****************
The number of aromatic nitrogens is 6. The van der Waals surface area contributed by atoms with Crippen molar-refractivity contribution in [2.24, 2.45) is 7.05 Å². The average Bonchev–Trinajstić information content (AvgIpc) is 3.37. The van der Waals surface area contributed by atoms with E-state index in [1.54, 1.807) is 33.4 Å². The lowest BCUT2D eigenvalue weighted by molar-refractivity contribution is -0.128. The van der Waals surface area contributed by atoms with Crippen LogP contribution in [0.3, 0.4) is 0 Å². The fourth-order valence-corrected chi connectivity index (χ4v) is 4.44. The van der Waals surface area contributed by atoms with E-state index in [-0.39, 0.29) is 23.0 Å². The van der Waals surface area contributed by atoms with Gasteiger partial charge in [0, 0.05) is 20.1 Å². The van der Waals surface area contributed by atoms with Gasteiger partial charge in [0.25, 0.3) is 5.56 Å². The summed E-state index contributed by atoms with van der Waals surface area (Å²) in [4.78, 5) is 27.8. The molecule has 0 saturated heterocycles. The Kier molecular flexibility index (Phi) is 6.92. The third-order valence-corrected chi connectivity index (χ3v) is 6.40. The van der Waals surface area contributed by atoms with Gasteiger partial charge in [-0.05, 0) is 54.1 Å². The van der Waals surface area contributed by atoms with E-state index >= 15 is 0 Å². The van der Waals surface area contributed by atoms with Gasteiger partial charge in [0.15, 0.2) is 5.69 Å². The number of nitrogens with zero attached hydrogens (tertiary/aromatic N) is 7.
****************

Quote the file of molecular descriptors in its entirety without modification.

The number of aromatic nitrogens is 6. The van der Waals surface area contributed by atoms with Crippen molar-refractivity contribution in [2.24, 2.45) is 7.05 Å². The average Bonchev–Trinajstić information content (AvgIpc) is 3.37. The van der Waals surface area contributed by atoms with E-state index in [1.54, 1.807) is 33.4 Å². The lowest BCUT2D eigenvalue weighted by molar-refractivity contribution is -0.128. The van der Waals surface area contributed by atoms with Crippen LogP contribution in [0.3, 0.4) is 0 Å². The fourth-order valence-corrected chi connectivity index (χ4v) is 4.44. The van der Waals surface area contributed by atoms with E-state index in [-0.39, 0.29) is 23.0 Å². The van der Waals surface area contributed by atoms with Gasteiger partial charge in [0, 0.05) is 20.1 Å². The van der Waals surface area contributed by atoms with Gasteiger partial charge in [0.25, 0.3) is 5.56 Å². The summed E-state index contributed by atoms with van der Waals surface area (Å²) in [4.78, 5) is 27.8. The molecule has 0 saturated heterocycles. The Kier molecular flexibility index (Phi) is 6.92. The third-order valence-corrected chi connectivity index (χ3v) is 6.40. The van der Waals surface area contributed by atoms with Gasteiger partial charge in [-0.05, 0) is 54.1 Å². The van der Waals surface area contributed by atoms with E-state index >= 15 is 0 Å². The van der Waals surface area contributed by atoms with Gasteiger partial charge in [0.15, 0.2) is 5.69 Å². The number of nitrogens with zero attached hydrogens (tertiary/aromatic N) is 7.